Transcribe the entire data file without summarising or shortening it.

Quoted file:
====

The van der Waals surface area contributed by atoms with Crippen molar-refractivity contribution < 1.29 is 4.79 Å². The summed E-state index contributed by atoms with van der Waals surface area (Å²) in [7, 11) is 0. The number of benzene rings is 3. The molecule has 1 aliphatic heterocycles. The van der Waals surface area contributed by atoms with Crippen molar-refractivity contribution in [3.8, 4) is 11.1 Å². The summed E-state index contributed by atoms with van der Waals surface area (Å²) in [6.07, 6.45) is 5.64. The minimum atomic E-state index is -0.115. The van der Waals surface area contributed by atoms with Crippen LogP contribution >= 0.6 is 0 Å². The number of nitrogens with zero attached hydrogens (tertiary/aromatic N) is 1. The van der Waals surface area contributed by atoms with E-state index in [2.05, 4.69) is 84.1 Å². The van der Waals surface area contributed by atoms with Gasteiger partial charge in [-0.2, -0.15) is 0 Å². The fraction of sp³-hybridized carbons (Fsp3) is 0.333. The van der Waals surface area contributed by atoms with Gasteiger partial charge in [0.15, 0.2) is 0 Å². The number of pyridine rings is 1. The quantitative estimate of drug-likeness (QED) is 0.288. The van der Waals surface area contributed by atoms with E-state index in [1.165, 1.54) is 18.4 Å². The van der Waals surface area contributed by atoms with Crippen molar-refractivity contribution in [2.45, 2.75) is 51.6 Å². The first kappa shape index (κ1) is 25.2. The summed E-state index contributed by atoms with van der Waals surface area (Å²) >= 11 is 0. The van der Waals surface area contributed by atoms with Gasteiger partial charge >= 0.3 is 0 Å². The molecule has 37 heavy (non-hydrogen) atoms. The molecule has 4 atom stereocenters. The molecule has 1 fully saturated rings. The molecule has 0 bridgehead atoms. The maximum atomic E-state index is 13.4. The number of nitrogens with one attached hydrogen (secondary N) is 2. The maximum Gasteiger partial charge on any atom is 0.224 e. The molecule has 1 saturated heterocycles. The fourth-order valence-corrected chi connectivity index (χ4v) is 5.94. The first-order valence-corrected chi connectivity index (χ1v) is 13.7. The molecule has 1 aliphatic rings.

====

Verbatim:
The van der Waals surface area contributed by atoms with Crippen molar-refractivity contribution < 1.29 is 4.79 Å². The summed E-state index contributed by atoms with van der Waals surface area (Å²) in [7, 11) is 0. The number of benzene rings is 3. The molecule has 1 aliphatic heterocycles. The van der Waals surface area contributed by atoms with Crippen molar-refractivity contribution in [3.8, 4) is 11.1 Å². The summed E-state index contributed by atoms with van der Waals surface area (Å²) in [6.07, 6.45) is 5.64. The minimum atomic E-state index is -0.115. The van der Waals surface area contributed by atoms with Crippen LogP contribution >= 0.6 is 0 Å². The number of nitrogens with zero attached hydrogens (tertiary/aromatic N) is 1. The van der Waals surface area contributed by atoms with E-state index in [2.05, 4.69) is 84.1 Å². The van der Waals surface area contributed by atoms with Gasteiger partial charge in [-0.2, -0.15) is 0 Å². The fraction of sp³-hybridized carbons (Fsp3) is 0.333. The van der Waals surface area contributed by atoms with Gasteiger partial charge in [0.15, 0.2) is 0 Å². The number of pyridine rings is 1. The quantitative estimate of drug-likeness (QED) is 0.288. The van der Waals surface area contributed by atoms with E-state index in [1.165, 1.54) is 18.4 Å². The van der Waals surface area contributed by atoms with Crippen molar-refractivity contribution in [2.45, 2.75) is 51.6 Å². The first kappa shape index (κ1) is 25.2. The summed E-state index contributed by atoms with van der Waals surface area (Å²) >= 11 is 0. The van der Waals surface area contributed by atoms with Gasteiger partial charge >= 0.3 is 0 Å². The molecule has 37 heavy (non-hydrogen) atoms. The molecule has 4 atom stereocenters. The molecule has 1 fully saturated rings. The molecule has 0 bridgehead atoms. The maximum atomic E-state index is 13.4. The number of nitrogens with one attached hydrogen (secondary N) is 2. The maximum Gasteiger partial charge on any atom is 0.224 e. The molecule has 1 saturated heterocycles. The fourth-order valence-corrected chi connectivity index (χ4v) is 5.94. The first-order valence-corrected chi connectivity index (χ1v) is 13.7. The molecule has 1 aliphatic rings.